• The border crossings we just mentioned are open and used daily by diplomats, by employees of NGOs and "humanitarian" agencies like those providing BBC with the fuel for its serious allegations. They're also used for the transfer of medical supplies, equipment, food and other goods for Gaza's civilian population. But those gates are also under almost daily fire and the thugs of Hamas have taken advantage of them to infiltrate bombers, snipers and assorted other death-minded jihadists into Israel without let-up. See for instance the article on Wafa al-Bis, a 21-year-old Palestinian woman "with a lovely face and a quiet voice"; because of awful home-inflicted burns, she had to get medical treatment in a Beer Sheva hospital; she turned this privilege into an attempt to blow herself and fifty Israelis into the world to come. She failed only because she was caught by Israeli security, as the related video story above describes.
  • Are Israel's security measures pleasant? Probably not. Is this a humanitarian crisis? Only if you feel the need to manufacture one.
  • In view of the above, the real question is why do the international aid agencies persist in accusing Israel of creating crises? It must be frightening for them to work under Hamas, but if it's fear that prevents them from speaking out and telling it like it is, or that causes them to fabricate and mislead, this too is something they should admit.
Hamas took control of the Gaza Strip by means of a stunningly violent putch against Fatah and Mahmoud Abbas last summer. Since that time, Hamas has illegally grabbed hold of humanitarian shipments which entered Gaza and applied them for their own purposes - and certainly not for the benefit of Gaza's Palestinian-Arab population. Their gunmen routinely fire on the border crossings that make the supply of humanitarian aid for Gaza's population possible. For this and every other reason, it's time for the "humanitarian" agencies to address their complaints to Hamas. It has responsibility for virtually everything that happens and fails to happen in the Gaza Strip today.

A press conference arranged by NGO Monitor today made some strong criticisms of the aid agencies and their "worst humanitarian crisis" criticisms. A summary of the main points:
  • The facts, corroborated by numerous international bodies including the UN, UNESCO, WHO, WTO and IMF, show a significant increase in virtually every indicator of quality of life in Gaza. Infant mortality rates, life expectancy, general health indices, literacy rates, women’s participation in the workforce, GDP, electricity and running water availability, and the number of colleges, hospitals, schools and day-care centers all rose between 1967 (when Gaza came under Israeli control) and the “Oslo Process” of the mid-1990’s. A decade of authoritarian rule, corruption and mismanagement by the Palestinian Authority have erased only some of those gains.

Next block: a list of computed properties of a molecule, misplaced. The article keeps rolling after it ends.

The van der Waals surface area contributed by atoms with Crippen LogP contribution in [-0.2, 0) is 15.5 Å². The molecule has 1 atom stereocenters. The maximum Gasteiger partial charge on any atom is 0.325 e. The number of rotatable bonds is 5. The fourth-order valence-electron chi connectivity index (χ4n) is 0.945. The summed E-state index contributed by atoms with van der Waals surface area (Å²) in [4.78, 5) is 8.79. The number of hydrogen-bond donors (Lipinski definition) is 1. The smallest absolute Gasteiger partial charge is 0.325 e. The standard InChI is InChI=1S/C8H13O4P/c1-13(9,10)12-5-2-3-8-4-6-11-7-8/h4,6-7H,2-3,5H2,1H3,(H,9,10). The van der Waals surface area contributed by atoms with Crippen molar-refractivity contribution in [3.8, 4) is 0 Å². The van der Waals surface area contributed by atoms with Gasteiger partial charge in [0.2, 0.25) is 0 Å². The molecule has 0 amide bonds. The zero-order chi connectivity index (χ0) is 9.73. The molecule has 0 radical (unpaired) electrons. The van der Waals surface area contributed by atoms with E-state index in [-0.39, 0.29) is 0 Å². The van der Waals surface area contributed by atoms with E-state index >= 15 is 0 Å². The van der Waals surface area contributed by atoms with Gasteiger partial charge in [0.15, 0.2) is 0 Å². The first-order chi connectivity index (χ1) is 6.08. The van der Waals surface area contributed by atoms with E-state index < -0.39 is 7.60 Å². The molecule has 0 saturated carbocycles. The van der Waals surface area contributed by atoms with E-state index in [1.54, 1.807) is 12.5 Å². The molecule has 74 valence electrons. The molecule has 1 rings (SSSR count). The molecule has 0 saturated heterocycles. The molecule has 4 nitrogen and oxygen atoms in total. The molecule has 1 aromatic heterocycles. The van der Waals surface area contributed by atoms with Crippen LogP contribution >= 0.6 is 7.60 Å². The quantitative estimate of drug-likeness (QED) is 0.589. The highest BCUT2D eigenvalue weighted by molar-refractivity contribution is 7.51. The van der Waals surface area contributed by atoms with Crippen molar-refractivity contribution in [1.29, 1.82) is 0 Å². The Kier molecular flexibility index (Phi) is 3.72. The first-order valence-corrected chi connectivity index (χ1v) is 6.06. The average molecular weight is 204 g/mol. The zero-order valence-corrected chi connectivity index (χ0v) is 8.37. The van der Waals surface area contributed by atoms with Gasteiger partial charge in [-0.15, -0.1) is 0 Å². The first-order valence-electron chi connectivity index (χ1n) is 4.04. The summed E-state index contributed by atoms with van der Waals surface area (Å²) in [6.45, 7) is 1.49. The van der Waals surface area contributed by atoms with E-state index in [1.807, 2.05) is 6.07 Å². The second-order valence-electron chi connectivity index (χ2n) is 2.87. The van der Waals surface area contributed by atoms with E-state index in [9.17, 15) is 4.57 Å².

• The aid organizations speak with utter confidence. But their data are suspect, weak, and unverifiable. Amnesty's only ‘researcher’ in the region, for instance, is Donatella Rovera. She works in Europe and has very limited first-hand knowledge of events. The confident assertions of international law principles and breaches are outside their fields of competence and should be set aside.
  • A good part of the data on which the complains are based come from reports written by John Dugard about whom we wrote a few days ago. Without being unnecessarily offensive, Dugard should not be believed on anything that concerns Israel.
  • Israel’s withdrawal from Gaza in 2005 and the subsequent continuous - and growing - waves of rocket and mortar attacks on bordering Israeli towns, communities, schools and home are either ignored or mentioned in passing. When did you last see an Amnesty report or a Christian Aid brochure that reveal what Israelis are going through as the price for living near the Hamas regime? There have been more than 4,000 rocket attacks on Israel since ‘disengagement’ in August 2005; some 500 since January 2008. Is this irrelevant to the context? No, it's absolutely relevant, and ignoring it reveals the state of mind of those venting their spleen against Israel.
  • The organizations making humanitarian claims to attack Israel all come equipped with long and disgraceful histories of displaying a clear political agenda against Israel. The names are worth remembering: Christian Aid, Medecins du Monde UK, Oxfam, Save the Children UK, Trocaire.